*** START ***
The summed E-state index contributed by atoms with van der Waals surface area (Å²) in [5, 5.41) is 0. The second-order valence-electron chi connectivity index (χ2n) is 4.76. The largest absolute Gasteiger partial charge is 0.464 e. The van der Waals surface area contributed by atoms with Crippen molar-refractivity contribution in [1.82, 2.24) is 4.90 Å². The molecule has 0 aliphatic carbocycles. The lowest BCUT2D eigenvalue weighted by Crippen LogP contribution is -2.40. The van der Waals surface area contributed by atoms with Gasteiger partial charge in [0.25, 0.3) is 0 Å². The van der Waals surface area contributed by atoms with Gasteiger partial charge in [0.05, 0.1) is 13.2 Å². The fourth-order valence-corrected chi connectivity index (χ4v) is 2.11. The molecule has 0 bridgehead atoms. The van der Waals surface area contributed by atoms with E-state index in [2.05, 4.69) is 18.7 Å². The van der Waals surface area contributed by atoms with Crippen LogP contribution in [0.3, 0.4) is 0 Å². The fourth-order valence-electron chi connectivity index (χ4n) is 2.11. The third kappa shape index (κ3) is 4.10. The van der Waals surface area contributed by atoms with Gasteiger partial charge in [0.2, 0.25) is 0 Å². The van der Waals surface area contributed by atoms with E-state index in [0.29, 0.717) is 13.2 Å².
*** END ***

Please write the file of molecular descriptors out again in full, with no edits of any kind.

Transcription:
The summed E-state index contributed by atoms with van der Waals surface area (Å²) in [5, 5.41) is 0. The second-order valence-electron chi connectivity index (χ2n) is 4.76. The largest absolute Gasteiger partial charge is 0.464 e. The van der Waals surface area contributed by atoms with Crippen molar-refractivity contribution in [1.82, 2.24) is 4.90 Å². The molecule has 0 aliphatic carbocycles. The lowest BCUT2D eigenvalue weighted by Crippen LogP contribution is -2.40. The van der Waals surface area contributed by atoms with Gasteiger partial charge in [0.25, 0.3) is 0 Å². The van der Waals surface area contributed by atoms with Gasteiger partial charge in [0.05, 0.1) is 13.2 Å². The fourth-order valence-corrected chi connectivity index (χ4v) is 2.11. The molecule has 0 bridgehead atoms. The van der Waals surface area contributed by atoms with E-state index in [2.05, 4.69) is 18.7 Å². The van der Waals surface area contributed by atoms with Crippen LogP contribution in [0.3, 0.4) is 0 Å². The fourth-order valence-electron chi connectivity index (χ4n) is 2.11. The third kappa shape index (κ3) is 4.10. The van der Waals surface area contributed by atoms with Gasteiger partial charge in [0.2, 0.25) is 0 Å². The van der Waals surface area contributed by atoms with E-state index in [0.29, 0.717) is 13.2 Å².